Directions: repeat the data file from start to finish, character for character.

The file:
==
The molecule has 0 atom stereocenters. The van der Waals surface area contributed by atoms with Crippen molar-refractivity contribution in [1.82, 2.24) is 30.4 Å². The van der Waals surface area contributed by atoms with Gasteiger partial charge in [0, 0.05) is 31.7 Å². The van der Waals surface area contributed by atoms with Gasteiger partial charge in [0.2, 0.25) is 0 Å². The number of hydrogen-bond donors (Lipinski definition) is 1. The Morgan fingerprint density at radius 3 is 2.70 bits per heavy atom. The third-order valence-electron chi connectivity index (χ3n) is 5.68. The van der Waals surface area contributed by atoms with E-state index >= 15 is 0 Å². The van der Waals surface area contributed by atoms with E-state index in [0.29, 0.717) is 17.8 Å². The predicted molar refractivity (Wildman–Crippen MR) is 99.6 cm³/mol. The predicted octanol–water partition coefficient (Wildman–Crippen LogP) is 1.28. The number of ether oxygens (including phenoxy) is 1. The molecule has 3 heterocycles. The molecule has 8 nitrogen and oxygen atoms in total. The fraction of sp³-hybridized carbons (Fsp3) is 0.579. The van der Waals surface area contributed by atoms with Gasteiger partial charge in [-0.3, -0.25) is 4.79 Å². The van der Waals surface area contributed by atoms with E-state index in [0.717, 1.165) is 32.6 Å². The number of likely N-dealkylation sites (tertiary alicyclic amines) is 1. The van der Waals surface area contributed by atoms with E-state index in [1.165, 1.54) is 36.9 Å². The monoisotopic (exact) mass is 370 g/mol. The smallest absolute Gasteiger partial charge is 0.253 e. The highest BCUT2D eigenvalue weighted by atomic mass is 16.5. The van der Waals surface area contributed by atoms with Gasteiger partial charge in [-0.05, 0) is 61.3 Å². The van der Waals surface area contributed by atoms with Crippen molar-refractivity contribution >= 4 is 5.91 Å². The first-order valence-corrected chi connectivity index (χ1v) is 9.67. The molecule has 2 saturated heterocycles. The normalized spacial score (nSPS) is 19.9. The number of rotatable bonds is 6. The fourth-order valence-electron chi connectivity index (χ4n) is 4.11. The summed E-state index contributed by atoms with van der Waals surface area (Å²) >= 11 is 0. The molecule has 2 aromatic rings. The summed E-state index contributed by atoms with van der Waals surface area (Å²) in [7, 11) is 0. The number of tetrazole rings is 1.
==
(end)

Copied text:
The molecule has 0 atom stereocenters. The van der Waals surface area contributed by atoms with Crippen molar-refractivity contribution in [1.82, 2.24) is 30.4 Å². The van der Waals surface area contributed by atoms with Gasteiger partial charge in [0, 0.05) is 31.7 Å². The van der Waals surface area contributed by atoms with Gasteiger partial charge in [0.2, 0.25) is 0 Å². The number of hydrogen-bond donors (Lipinski definition) is 1. The Morgan fingerprint density at radius 3 is 2.70 bits per heavy atom. The third-order valence-electron chi connectivity index (χ3n) is 5.68. The van der Waals surface area contributed by atoms with E-state index >= 15 is 0 Å². The van der Waals surface area contributed by atoms with E-state index in [0.29, 0.717) is 17.8 Å². The predicted molar refractivity (Wildman–Crippen MR) is 99.6 cm³/mol. The predicted octanol–water partition coefficient (Wildman–Crippen LogP) is 1.28. The number of ether oxygens (including phenoxy) is 1. The molecule has 3 heterocycles. The molecule has 8 nitrogen and oxygen atoms in total. The fraction of sp³-hybridized carbons (Fsp3) is 0.579. The van der Waals surface area contributed by atoms with Gasteiger partial charge in [-0.3, -0.25) is 4.79 Å². The van der Waals surface area contributed by atoms with E-state index in [0.717, 1.165) is 32.6 Å². The number of likely N-dealkylation sites (tertiary alicyclic amines) is 1. The van der Waals surface area contributed by atoms with E-state index in [1.165, 1.54) is 36.9 Å². The monoisotopic (exact) mass is 370 g/mol. The smallest absolute Gasteiger partial charge is 0.253 e. The highest BCUT2D eigenvalue weighted by atomic mass is 16.5. The van der Waals surface area contributed by atoms with Gasteiger partial charge in [-0.05, 0) is 61.3 Å². The van der Waals surface area contributed by atoms with Crippen molar-refractivity contribution >= 4 is 5.91 Å². The first-order valence-corrected chi connectivity index (χ1v) is 9.67. The molecule has 2 saturated heterocycles. The normalized spacial score (nSPS) is 19.9. The number of rotatable bonds is 6. The fourth-order valence-electron chi connectivity index (χ4n) is 4.11. The summed E-state index contributed by atoms with van der Waals surface area (Å²) >= 11 is 0. The molecule has 2 aromatic rings. The summed E-state index contributed by atoms with van der Waals surface area (Å²) in [7, 11) is 0. The number of tetrazole rings is 1.